Written by Barry Malawer
Directed by Eric Tucker
Like John Patrick Shanley’s DOUBT, Barry Malawer’s tough, unflinching drama doesn’t provide any easy answers. The audience must decide for itself what really happened during the play’s pivotal event, and who should bear the guilt.
NYPD officer Rob McDonald (Tom O’Keefe), feels his world turning upside down. He is accused of pushing a teenager out the window of an abandoned building in Washington Heights. Tyler Chapin (offstage) and his friend were throwing rocks at Rob and his partner Ricky (Migs Govea). The kids ran, the two cops gave chase, and in a confusing instant the irreversible incident occurred. Thankfully, the child, though injured, survived the fall. Even so, Rob will face jail time and public disgrace if he’s found guilty. There were no firearms discharged, no chokeholds or batons used, not even any witnesses. So it really comes down to Rob’s word against Tyler’s. Rob maintains his innocence, but the jury isn’t so easily convinced. Attorney John Jones (Ryan Quinn) masterfully spins the narrative: yet another white cop brutalizing an unarmed black teen. Tyler’s mom Sharonne (Eboni Flowers) is more overwhelmed than indignant. She’d like to see justice done, but most importantly she just wants her son to be okay. As an activist, Jones of course is right: the news cycle abounds with stories of unarmed males – often minors and nearly always black – being killed or injured by police. Something must be done about it. But should Rob be made to pay for society’s problems? As the officer’s ugly history is aired during the trial, his wife Angela (Susannah Millonzi) is tortured by doubts and the bond between them is tested. Eventually Rob himself has heard the official story so many times, he can no longer rely even on his own memory. What happened in that split second will haunt him for the rest of his life.
There are no courtroom cliches here, no homilies designed to prick the conscience of the audience. Instead, Malawer humanizes his characters by showing their ambiguities. Jones may be true crusader for civil rights, or just a cunning careerist looking for a high-profile win. Sharrone may be seeking just retribution, or greedily eying a big settlement. Either way, they are all, like Rob, trying to survive, to cope, to find some way to move forward. Under Eric Tucker’s sensitive direction, the ensemble skillfully embodies these compelling contradictions, and navigates the growing weariness and resignation of the characters as they years wear on. John McDermott’s sets, Whitney Locher’s costume design and Joyce Liao’s lighting combine to create a dehumanizing landscape of police stations, courtrooms and prison cells.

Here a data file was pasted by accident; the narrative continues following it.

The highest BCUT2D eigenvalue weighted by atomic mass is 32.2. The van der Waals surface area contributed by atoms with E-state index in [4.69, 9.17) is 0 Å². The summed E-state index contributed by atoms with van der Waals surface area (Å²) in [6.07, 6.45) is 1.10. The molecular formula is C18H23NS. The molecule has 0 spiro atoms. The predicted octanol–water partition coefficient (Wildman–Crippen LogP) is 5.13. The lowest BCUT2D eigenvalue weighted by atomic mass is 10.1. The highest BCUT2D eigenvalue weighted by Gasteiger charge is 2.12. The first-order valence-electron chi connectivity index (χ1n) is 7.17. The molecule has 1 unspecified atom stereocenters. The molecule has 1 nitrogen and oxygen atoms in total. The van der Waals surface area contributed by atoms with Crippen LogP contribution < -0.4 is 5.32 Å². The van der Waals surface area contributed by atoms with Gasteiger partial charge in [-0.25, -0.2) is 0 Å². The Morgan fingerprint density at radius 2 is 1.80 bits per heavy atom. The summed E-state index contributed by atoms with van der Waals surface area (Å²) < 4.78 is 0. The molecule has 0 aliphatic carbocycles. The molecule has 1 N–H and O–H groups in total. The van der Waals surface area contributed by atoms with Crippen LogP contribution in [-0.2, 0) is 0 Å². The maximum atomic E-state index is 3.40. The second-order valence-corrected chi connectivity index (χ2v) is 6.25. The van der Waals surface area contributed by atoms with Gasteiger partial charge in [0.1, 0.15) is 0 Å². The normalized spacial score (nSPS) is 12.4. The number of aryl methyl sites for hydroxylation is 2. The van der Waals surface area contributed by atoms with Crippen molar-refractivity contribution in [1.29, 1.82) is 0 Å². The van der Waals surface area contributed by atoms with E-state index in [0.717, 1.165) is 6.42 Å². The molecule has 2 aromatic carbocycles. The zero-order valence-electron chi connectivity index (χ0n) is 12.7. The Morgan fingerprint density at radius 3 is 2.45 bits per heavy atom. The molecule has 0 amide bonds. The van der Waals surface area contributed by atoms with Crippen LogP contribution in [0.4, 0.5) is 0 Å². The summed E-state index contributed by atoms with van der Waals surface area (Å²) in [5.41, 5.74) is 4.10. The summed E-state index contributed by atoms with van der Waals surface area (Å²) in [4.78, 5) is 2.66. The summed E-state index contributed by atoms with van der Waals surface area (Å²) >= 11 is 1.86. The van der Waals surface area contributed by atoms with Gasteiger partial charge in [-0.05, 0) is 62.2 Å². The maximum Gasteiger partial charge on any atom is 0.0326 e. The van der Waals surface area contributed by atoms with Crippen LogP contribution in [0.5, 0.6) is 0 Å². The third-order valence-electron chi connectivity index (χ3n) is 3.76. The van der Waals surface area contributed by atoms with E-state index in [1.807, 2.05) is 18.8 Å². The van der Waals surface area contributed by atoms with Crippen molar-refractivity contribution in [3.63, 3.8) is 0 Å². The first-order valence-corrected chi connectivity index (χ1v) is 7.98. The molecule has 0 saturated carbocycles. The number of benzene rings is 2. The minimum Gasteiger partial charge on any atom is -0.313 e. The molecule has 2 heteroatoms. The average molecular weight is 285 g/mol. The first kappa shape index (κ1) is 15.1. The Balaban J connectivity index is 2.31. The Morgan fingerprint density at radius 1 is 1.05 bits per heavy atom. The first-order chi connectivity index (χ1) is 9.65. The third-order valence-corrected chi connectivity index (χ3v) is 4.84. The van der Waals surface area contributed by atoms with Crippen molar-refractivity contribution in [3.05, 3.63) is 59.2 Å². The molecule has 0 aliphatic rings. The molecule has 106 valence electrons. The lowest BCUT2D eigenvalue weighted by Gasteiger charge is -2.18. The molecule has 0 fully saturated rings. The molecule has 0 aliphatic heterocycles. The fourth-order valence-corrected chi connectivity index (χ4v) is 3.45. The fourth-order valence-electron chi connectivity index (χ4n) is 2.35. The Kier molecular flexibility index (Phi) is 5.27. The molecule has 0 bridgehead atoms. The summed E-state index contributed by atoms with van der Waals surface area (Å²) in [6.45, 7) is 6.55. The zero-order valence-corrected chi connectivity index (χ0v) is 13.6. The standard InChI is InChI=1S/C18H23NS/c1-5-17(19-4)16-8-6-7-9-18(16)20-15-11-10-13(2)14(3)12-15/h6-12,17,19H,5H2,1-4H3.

As affecting as all this is, however, there is room in DEAD DOG PARK for further development. We only meet the adult Tyler (Jude Tibeau) in a fantasy sequence, and little is revealed about the police culture that keeps putting people like Rob out on the street. Still less is illuminated about the denizens of Dead Dog Park (a real neighborhood in upper Manhattan). Is it a crime-ridden slum in which clashes with law enforcement are commonplace? Or do the Chapins typify the proud working class families who struggle to maintain the integrity of their neighborhoods in the midst of New York’s tsunami of gentrification? Incidents of the kind depicted here don’t happen in a vacuum. And though Malawer has done a remarkable job of dramatizing the repercussions of a tragic turn of events, his story could be even more resonant still if he put the same energy into examining its causes.
DEAD DOG PARK continues through March 6 at 59E59 Theaters 59 East 59th Street New York, New York, Tickets: http://www.59e59.org/boxoffice.php